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- If you have $20,000 set aside to invest, you can allocate your money across more than just one investment or account type.
- You can generally invest using financial advisors, online brokerages and investment apps, or robo-advisors.
- Your investment options include stocks, bonds, ETFs, mutual funds, retirement plans, real estate, and much more.
- Consult with a fiduciary advisor to make sure you are doing everything necessary to grow your wealth in this challenging time »
If you’ve got $20,000 to invest, it can be overwhelming to figure out where to put the money to build wealth.
When it comes to the “how,” you can generally invest through traditional financial advisors and investment firms, online brokerages, and robo-advisors. As for the “what,” you’ll have access to various investment choices, including retirement savings accounts, education savings plans, trust accounts, custodial accounts, and more.
While it can be tempting to take the safe route and plant your $20,000 in one spot, experts recommend diversifying your portfolio by spreading money across multiple investments. Keep reading to learn more about your options.
Set up a brokerage account
Online brokerages are like retail centers for investments and other wealth-building products. These platforms offer a wide range of options, including investment accounts, retirement savings accounts, cash management accounts, education plans, and more.
Some of the best brokerages give you access to commission-free trading, investment tools and research, copious investment choices, and human advisors. In addition, you’ll want to pay attention to your brokerage’s minimum account size requirements and management fees.
Passively invest with a robo-advisor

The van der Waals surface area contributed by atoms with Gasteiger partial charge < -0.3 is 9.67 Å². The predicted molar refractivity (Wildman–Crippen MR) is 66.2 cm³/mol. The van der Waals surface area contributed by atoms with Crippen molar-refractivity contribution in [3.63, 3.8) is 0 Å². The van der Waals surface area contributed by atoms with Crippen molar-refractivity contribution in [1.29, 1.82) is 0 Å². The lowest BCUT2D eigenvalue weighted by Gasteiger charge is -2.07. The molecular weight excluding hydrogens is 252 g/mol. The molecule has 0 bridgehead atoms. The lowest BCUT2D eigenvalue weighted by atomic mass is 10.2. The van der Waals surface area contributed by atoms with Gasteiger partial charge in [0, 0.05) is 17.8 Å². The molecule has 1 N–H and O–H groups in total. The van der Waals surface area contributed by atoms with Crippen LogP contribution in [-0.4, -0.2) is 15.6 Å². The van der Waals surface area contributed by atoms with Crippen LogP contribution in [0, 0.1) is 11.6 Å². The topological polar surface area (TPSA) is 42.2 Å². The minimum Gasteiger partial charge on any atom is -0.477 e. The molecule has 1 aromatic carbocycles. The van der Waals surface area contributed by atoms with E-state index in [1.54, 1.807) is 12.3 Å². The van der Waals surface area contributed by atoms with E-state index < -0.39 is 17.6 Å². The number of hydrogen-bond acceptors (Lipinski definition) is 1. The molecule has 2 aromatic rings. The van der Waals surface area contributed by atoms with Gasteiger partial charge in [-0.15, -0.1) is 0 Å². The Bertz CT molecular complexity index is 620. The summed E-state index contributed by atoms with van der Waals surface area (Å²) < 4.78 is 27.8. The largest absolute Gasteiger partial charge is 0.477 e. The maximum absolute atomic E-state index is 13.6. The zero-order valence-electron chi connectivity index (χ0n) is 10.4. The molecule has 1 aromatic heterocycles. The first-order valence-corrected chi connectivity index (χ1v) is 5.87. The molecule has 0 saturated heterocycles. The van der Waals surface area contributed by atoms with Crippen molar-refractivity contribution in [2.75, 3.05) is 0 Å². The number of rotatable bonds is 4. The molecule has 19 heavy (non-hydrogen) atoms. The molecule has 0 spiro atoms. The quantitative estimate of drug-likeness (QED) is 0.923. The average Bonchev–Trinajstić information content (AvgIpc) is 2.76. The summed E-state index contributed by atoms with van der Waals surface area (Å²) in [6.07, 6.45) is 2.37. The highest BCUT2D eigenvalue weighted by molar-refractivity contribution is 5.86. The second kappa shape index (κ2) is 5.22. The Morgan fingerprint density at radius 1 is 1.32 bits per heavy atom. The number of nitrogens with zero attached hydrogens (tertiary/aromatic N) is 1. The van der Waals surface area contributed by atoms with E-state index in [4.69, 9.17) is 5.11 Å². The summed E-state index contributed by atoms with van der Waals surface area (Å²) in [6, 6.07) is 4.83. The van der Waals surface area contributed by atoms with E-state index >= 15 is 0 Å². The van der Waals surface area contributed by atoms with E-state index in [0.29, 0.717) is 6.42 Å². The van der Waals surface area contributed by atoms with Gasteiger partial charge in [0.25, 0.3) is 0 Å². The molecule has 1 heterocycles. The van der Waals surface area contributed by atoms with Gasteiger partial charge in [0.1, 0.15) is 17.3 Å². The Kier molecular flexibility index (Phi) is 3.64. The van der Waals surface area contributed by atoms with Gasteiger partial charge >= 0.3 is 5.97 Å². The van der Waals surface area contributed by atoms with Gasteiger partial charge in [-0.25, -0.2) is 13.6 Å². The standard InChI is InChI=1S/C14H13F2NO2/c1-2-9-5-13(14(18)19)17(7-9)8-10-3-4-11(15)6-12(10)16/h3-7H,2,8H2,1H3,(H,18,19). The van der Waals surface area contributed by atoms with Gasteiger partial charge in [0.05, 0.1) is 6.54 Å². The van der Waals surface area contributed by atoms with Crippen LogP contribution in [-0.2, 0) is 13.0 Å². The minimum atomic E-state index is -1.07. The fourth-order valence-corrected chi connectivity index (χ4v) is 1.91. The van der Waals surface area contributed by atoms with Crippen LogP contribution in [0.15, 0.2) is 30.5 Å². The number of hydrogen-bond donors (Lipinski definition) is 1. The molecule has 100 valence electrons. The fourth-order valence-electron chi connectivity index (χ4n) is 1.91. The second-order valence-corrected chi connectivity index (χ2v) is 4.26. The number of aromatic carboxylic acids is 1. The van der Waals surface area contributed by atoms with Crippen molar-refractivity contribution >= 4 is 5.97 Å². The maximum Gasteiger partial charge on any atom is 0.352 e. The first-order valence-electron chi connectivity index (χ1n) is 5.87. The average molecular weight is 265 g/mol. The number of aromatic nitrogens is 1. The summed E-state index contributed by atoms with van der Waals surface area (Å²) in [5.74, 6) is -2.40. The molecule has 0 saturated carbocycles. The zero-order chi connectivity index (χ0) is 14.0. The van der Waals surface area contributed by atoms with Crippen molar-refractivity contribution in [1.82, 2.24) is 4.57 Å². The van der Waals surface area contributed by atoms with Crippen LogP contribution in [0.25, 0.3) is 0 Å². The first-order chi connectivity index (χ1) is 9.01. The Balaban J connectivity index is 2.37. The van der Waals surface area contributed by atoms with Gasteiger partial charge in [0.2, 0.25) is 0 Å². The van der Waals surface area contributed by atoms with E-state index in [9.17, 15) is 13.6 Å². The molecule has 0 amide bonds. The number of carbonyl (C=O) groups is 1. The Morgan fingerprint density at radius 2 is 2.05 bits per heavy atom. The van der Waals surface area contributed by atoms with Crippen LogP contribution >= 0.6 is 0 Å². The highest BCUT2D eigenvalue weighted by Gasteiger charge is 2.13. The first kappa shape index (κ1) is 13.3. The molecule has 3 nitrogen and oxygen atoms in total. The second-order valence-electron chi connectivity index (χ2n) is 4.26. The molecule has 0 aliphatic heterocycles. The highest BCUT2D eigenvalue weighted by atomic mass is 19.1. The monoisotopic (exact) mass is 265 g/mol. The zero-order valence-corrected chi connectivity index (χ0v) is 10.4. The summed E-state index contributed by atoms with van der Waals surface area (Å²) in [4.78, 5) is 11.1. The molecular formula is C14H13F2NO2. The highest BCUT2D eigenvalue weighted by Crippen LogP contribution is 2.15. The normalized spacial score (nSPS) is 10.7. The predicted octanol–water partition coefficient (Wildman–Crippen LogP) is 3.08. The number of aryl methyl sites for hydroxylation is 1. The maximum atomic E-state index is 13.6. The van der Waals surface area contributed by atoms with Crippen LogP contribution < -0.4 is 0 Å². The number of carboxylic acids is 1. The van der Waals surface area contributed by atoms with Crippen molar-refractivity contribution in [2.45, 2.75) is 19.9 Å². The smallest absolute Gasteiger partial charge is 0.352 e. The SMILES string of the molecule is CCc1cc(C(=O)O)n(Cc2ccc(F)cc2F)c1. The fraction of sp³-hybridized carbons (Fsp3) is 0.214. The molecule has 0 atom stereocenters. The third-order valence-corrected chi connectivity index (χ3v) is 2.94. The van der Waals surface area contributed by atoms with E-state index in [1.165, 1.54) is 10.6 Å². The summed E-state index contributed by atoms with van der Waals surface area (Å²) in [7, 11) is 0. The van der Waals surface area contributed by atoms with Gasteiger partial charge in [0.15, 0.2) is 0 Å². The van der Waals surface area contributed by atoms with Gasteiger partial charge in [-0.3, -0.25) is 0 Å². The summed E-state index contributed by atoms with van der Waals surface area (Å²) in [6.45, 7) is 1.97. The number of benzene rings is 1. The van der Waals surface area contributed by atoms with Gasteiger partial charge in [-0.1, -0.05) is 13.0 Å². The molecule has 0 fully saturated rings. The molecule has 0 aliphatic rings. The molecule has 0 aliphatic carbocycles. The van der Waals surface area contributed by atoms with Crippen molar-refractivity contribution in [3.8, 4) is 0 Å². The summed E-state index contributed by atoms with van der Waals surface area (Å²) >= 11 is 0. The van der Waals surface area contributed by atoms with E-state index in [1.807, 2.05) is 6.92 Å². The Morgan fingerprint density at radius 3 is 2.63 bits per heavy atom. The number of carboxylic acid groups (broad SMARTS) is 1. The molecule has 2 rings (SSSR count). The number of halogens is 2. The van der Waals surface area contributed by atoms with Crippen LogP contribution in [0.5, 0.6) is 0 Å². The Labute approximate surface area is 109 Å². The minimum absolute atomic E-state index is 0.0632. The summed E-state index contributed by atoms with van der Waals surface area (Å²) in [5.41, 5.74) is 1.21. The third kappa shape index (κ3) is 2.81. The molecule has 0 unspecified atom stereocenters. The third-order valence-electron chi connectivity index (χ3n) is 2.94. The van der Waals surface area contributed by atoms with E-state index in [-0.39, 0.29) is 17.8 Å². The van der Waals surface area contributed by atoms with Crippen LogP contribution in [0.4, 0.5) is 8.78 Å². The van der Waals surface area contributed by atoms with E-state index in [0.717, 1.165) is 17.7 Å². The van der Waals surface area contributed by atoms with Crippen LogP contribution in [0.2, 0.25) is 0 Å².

Another option for investing $20,000 is to set up an account with a robo-advisor. This option is great for passive investors who prefer to sit back and watch their money work. Unlike a brokerage account, where you’d be responsible for placing your own trades and managing your investments, robo-advisors do everything for you.
You’ll mainly be responsible for paying the
‘s fees and deciding when to invest more money. Not all robo-advisors have account minimum requirements, but you’ll typically have to pay an annual asset-based fee, flat fee, or monthly subscription fee, depending on the advisor.
For instance, Betterment and Ellevest both have $0 minimum balance requirements. But their advisory fee structures differ. Betterment charges 0.25% to 0.45% (the 0.45% annual fee applies to investors enrolled in the premium plan) for its investment accounts, while Ellevest charges monthly subscription fees ranging from $1 to $9.
You don’t have to choose one over the other, though. Some brokerages like Vanguard also provide a robo-advisor option, so that gives you two new possibilities: (a) open a brokerage account and robo-advisor account under the same company, or (b) set up an account with a robo-advisor at one company and open a brokerage account at another investment company.
Work with a financial advisor
A traditional financial advisor could also help you grow your $20,000. These advisors usually cost more than the brokerage or robo-advisor route, but they present a unique feature: face-to-face consultations with a human professional who can talk you through the wealth-building process.
Not all advisors require minimum account balances, but some may ask for an account size of up to $2 million in order to get started. Account minimums vary per financial advisor, so it’s best to ask a prospective advisor about their fees before you begin.
Another thing to consider is that a financial advisor’s fees might include asset-based fees, hourly fees, or fixed fees. Asset-based fees represent a percentage of your assets under the advisor’s management; these typically range from 1% to 2% of your portfolio.
When it comes to fixed fees, you could pay between $1,000 and $3,000…